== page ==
Saturday, August 29, 2009

Necks Overflowing With Rivers of Metaphor

The New York Times
August 28, 2009

It seems like too much futile work in the heat of August — work bound to lead only to phony conclusions — to decipher how the sanguivorous have become the meat and drink of popular culture at the end of the first decade of the 21st century.

Though here we are in the summer of 2009 with the rage for “Twilight” continuing, the vampire movie “Thirst” claiming this year’s jury prize at Cannes, the supernatural series “Being Human” on BBC America, and others arriving on CW and AMC.

HBO’s “True Blood” has been credited with revivifying the channel’s fortunes. The Sookie Stackhouse novels by Charlaine Harris, which inspired the series, currently occupy seven of the top 20 spots on The New York Times’s paperback mass-market fiction best-seller list. The show, a mishmash of Flannery O’Connor aspirations and Anne Rice pop blood hunger, threatens to surpass “Sex and the City” as the most-watched series in HBO’s history after “The Sopranos.”

But “True Blood” is nothing like its mob-world forebear or anything else on HBO. Where “The Sopranos” had restraint and vast ambition, “True Blood” has excess and gall. During the current season, its second (the penultimate episode will be shown on Sunday), it has become an allegory for nearly every strain of tension in American life, despite a premise that suggested a more contained agenda. When “True Blood” appeared, it was easy to assume it was a metaphor for late-stage capitalism gone haywire, not simply because it began with an insolent store clerk reading Naomi Klein’s “Shock Doctrine” but also because the show seemed predicated on an interest in the retail addict’s belief that we’re made of what we buy.

Set in the fictional Louisiana town of Bon Temps, the series imagines vampires living among us, assimilating uneasily but subsisting on a new form of nourishment: synthetic blood sold in bars and convenience stores, negating the need (if not the desire) to make value meals out of human bodies. The hot vampire in town is Bill Compton, played by Stephen Moyer, with the same potato-flesh complexion as the character of Edward Cullen in the filmed adaptation of “Twilight.” Despite the progress they’ve made, vampires, like women bent on avoiding Botox, still can’t subject themselves to the murderous effects of sunlight.

Bill’s lack of availability for lunchtime patio dining makes him no less appealing to Sookie Stackhouse (Anna Paquin), an orphaned mind-reading waitress, who when the series began was a virgin looking at a very limited number of days of continued sexual ignorance. Bill has a courtly reserve to him, one he has kept up at least since the Civil War. It is the women of Bon Temps whose metabolisms run rapid with appetite. They like to bed down with vampires and accessories.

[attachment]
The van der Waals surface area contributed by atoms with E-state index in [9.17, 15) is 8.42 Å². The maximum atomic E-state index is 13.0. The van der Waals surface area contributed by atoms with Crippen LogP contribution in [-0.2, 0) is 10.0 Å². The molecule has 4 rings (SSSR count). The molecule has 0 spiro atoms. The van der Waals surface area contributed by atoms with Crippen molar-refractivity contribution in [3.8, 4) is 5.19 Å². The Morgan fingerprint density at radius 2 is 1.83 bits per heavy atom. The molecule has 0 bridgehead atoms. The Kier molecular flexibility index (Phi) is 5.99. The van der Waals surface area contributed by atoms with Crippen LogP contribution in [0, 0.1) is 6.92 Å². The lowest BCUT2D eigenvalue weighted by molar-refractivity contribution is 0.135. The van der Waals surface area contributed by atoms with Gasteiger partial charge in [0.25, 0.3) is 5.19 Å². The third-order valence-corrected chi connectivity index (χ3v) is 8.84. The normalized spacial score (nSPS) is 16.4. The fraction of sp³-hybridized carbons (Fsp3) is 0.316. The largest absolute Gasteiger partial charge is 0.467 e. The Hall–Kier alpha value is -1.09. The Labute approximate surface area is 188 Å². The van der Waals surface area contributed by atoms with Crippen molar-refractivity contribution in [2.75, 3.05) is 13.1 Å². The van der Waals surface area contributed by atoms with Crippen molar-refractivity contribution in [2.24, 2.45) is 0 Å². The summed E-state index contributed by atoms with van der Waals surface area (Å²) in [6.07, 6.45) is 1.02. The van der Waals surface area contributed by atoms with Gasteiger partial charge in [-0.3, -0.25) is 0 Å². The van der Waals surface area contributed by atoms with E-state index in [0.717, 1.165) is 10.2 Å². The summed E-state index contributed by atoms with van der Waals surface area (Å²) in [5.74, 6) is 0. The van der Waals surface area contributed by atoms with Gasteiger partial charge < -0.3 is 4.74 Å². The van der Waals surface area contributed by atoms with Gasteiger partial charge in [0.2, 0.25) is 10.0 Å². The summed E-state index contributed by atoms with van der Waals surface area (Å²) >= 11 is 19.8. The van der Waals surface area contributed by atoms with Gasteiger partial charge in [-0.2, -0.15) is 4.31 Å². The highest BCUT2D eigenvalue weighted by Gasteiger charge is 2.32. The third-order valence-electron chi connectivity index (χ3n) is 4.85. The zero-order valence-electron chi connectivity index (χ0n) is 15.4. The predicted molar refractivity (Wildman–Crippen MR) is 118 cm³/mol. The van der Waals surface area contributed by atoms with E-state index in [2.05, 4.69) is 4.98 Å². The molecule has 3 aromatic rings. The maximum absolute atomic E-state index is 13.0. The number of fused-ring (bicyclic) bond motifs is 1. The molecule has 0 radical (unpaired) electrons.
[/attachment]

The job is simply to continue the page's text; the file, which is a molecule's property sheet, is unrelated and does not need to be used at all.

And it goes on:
“True Blood” doesn’t care where those accessories come from. It isn’t interested in what we buy; it cares whether we really are who we sleep with. The sex is served in such luridly voluptuous, viewer-satiation-guaranteed portions that the show feels like nothing else on television, by which I mean television that isn’t available exclusively on $15.99 hotel-room pay-per-view. “True Blood” is also like little we’ve seen on the larger screen in years, a vestige of the ’80s forged from the musings of Adrian Lyne and the camera of David Lynch at a time when studios, unburdened by the need to sell DVDs at Wal-Mart, submitted to greater sexual permissiveness on film.

The reactionary gender politics that often attended such permissiveness are embedded in “True Blood,” even as the show’s creator, Alan Ball, works aggressively to prove what a fired-up liberal he is. As if we’ve consistently skipped those parts of the newspaper that have recounted the scandals of Jim Bakker or Ted Haggard, Mr. Ball insists on telling us that right-wing religious extremism is frequently linked with an untenable moral and sexual hypocrisy.

A Congressional candidate who makes vampire bashing (read: gay bashing) part of his platform is buying V, vampire blood with a Viagra effect on civilians, from a drag queen on the black market. Mr. Ball, as he did in “American Beauty,” which he wrote, and “Six Feet Under,” which he created and where eros and thanatos did battle every week, shoots his metaphors as if activating an armed squadron. Standing in for a hundred Jerry Falwells and the Curse of American Sexual Paranoia, one detractor on the show declaimed, “Vampires have taken our jobs and our women, and their very blood turns our children into addicts, drug dealers and homosexuals!”

The current season has set up a showdown between a psycho Christian cult called the Fellowship of the Sun, which runs a kind of conversion camp called the Light of Day Institute, and the vampires (and vampire sympathizers) the cult aims to destroy. At the same time it is libidinous women to whom bad things keep happening — and who make bad things happen.

No one in the fellowship is quite as terrifying as Maryann (Michelle Forbes), a not-entirely-human Dionysian nut job, who cooks up pot pies made of dubiously acquired organs and poses the greatest threat to the moral foundation of Bon Temps with her penchant for hypnotizing the town into states of violent, orgiastic rapture. When she is around, eyeballs start bleeding black. She wants everyone to be getting it on all the time. She also likes human sacrifice. Unchecked sexual freedom apparently isn’t what we’re supposed to be signing up for, either.

“True Blood” charges along under the spell of its own unmodulated id. That Mr. Ball seems tenuously at the rudder of his ideological ship doesn’t bother the millions of viewers who cannot get enough. “Sex and the City” — that was merely nun’s play.

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